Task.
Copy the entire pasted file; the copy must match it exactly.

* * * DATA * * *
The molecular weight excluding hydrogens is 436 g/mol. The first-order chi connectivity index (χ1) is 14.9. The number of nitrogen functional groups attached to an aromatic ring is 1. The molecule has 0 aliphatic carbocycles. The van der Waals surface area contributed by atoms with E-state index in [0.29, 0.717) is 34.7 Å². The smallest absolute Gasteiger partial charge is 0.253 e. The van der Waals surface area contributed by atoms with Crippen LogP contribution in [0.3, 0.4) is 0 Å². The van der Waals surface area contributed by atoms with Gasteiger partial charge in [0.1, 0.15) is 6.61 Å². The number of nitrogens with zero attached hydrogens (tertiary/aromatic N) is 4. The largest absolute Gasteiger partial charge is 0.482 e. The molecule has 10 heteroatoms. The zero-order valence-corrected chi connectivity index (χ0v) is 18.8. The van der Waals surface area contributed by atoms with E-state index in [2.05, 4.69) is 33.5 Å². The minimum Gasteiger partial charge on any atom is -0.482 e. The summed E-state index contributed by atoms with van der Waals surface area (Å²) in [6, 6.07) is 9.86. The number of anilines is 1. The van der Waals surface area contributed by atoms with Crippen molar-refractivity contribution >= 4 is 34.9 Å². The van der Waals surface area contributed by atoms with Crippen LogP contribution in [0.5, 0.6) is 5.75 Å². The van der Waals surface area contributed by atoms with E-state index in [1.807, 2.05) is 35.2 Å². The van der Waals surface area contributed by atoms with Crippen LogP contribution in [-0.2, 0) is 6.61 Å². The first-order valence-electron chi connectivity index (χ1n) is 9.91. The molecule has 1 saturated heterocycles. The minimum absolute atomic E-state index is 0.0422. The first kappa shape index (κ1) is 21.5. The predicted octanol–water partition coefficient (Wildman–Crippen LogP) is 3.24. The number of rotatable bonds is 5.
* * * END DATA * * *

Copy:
The molecular weight excluding hydrogens is 436 g/mol. The first-order chi connectivity index (χ1) is 14.9. The number of nitrogen functional groups attached to an aromatic ring is 1. The molecule has 0 aliphatic carbocycles. The van der Waals surface area contributed by atoms with E-state index in [0.29, 0.717) is 34.7 Å². The smallest absolute Gasteiger partial charge is 0.253 e. The van der Waals surface area contributed by atoms with Crippen LogP contribution in [0.3, 0.4) is 0 Å². The van der Waals surface area contributed by atoms with Gasteiger partial charge in [0.1, 0.15) is 6.61 Å². The number of nitrogens with zero attached hydrogens (tertiary/aromatic N) is 4. The largest absolute Gasteiger partial charge is 0.482 e. The molecule has 10 heteroatoms. The zero-order valence-corrected chi connectivity index (χ0v) is 18.8. The van der Waals surface area contributed by atoms with E-state index in [2.05, 4.69) is 33.5 Å². The minimum Gasteiger partial charge on any atom is -0.482 e. The summed E-state index contributed by atoms with van der Waals surface area (Å²) in [6, 6.07) is 9.86. The number of anilines is 1. The van der Waals surface area contributed by atoms with Crippen molar-refractivity contribution >= 4 is 34.9 Å². The van der Waals surface area contributed by atoms with Crippen LogP contribution in [0.5, 0.6) is 5.75 Å². The van der Waals surface area contributed by atoms with E-state index in [1.807, 2.05) is 35.2 Å². The van der Waals surface area contributed by atoms with Crippen LogP contribution in [-0.2, 0) is 6.61 Å². The first-order valence-electron chi connectivity index (χ1n) is 9.91. The molecule has 1 saturated heterocycles. The minimum absolute atomic E-state index is 0.0422. The first kappa shape index (κ1) is 21.5. The predicted octanol–water partition coefficient (Wildman–Crippen LogP) is 3.24. The number of rotatable bonds is 5.